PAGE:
Teaching unions have jointly submitted a claim for a 5% cost-of-living pay rise this year, the BBC has learnt.
The Northern Ireland Teachers Council (NITC), which represents the five teaching unions, is seeking the rise from the Department of Education (DE).
However, the department said no cost-of-living increase had been approved for 2017/18.
It also said management did not have the authority to negotiate any such rise.
Negotiations between the NITC and the teaching employers have also been stalled due to ongoing industrial action.
That was prompted by a 0% cost-of-living pay award in 2015-16 and a 1% rise in 2016-17.
The Irish National Teachers Organisation’s Gerry Murphy, the salary spokesperson for the NITC, said the unions’ 5% claim for 2017-18 was realistic.
“We had initially sought to negotiate a multi-year pay deal,” he said.
“That has not been possible due to the political circumstances, so the teaching employers asked us to submit a pay claim for 2017-18.
“That pay claim is for 5%, made up of a cost-of-living rise in line with inflation combined with the further 1% they owe us for 2015-16 when teachers were not awarded a cost of living increase at all.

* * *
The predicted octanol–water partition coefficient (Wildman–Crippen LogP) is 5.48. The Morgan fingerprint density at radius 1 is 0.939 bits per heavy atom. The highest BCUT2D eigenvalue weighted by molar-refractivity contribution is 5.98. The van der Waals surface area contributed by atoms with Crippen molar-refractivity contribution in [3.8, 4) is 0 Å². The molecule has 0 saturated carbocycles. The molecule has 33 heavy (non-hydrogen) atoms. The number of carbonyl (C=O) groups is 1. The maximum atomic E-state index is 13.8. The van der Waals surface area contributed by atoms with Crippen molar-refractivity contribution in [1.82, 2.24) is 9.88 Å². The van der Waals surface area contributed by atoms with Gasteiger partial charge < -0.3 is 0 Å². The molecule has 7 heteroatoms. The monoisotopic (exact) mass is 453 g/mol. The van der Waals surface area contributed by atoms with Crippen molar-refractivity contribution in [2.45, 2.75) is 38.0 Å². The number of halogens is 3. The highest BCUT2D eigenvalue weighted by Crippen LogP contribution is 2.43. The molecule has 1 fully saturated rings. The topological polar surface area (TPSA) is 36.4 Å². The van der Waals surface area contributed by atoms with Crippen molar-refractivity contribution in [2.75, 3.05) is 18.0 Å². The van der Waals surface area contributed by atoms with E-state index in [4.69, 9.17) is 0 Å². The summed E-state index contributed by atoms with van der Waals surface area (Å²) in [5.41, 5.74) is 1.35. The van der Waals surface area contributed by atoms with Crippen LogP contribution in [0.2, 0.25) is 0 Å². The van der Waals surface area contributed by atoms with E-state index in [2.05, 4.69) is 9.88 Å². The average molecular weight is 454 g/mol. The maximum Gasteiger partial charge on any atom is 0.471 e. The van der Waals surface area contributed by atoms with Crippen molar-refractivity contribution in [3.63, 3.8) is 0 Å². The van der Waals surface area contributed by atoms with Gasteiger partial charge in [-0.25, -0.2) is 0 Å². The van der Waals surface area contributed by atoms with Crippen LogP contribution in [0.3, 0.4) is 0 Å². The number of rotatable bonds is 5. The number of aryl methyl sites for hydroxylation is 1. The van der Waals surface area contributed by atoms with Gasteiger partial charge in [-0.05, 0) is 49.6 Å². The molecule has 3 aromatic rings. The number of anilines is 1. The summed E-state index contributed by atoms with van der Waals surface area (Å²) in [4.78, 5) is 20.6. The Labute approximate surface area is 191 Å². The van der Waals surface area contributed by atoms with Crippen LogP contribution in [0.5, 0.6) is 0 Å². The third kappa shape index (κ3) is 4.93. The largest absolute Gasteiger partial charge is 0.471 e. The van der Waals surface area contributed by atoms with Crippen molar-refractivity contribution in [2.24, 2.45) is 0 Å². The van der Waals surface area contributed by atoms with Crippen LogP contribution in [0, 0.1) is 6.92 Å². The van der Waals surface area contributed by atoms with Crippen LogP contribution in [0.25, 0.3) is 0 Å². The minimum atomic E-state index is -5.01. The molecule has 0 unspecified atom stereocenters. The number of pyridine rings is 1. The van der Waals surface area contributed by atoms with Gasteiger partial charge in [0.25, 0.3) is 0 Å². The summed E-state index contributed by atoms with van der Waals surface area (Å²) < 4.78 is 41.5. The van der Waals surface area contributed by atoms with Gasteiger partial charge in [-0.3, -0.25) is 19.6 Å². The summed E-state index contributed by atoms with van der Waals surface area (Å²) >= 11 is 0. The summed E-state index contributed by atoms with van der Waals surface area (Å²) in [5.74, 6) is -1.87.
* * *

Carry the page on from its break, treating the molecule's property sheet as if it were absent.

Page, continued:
“In common with other public servants, teachers have suffered a net loss in pay over a number of years due to austerity,” he added.
However, Mr Murphy acknowledged that even if agreement was reached on a pay deal with the employers, it could not be approved by the permanent secretary alone without a minister.
The other unions represented by the NITC are the NASUWT, the Ulster Teachers’ Union, the National Education Union (NEU) and Lecturers and the National Association of Head Teachers.
The Department of Education said teachers were still being paid incremental pay increases.
“A cost of living increase has not yet been approved in 2017,” said a spokesperson.
“While the teaching unions have submitted a 2017 pay claim for a 5% cost-of-living increase, management do not at this point have authority to negotiate on the claim which has been submitted, or to award any cost-of-living pay increase in the absence of pay policy for 2017 as this has not yet been set.”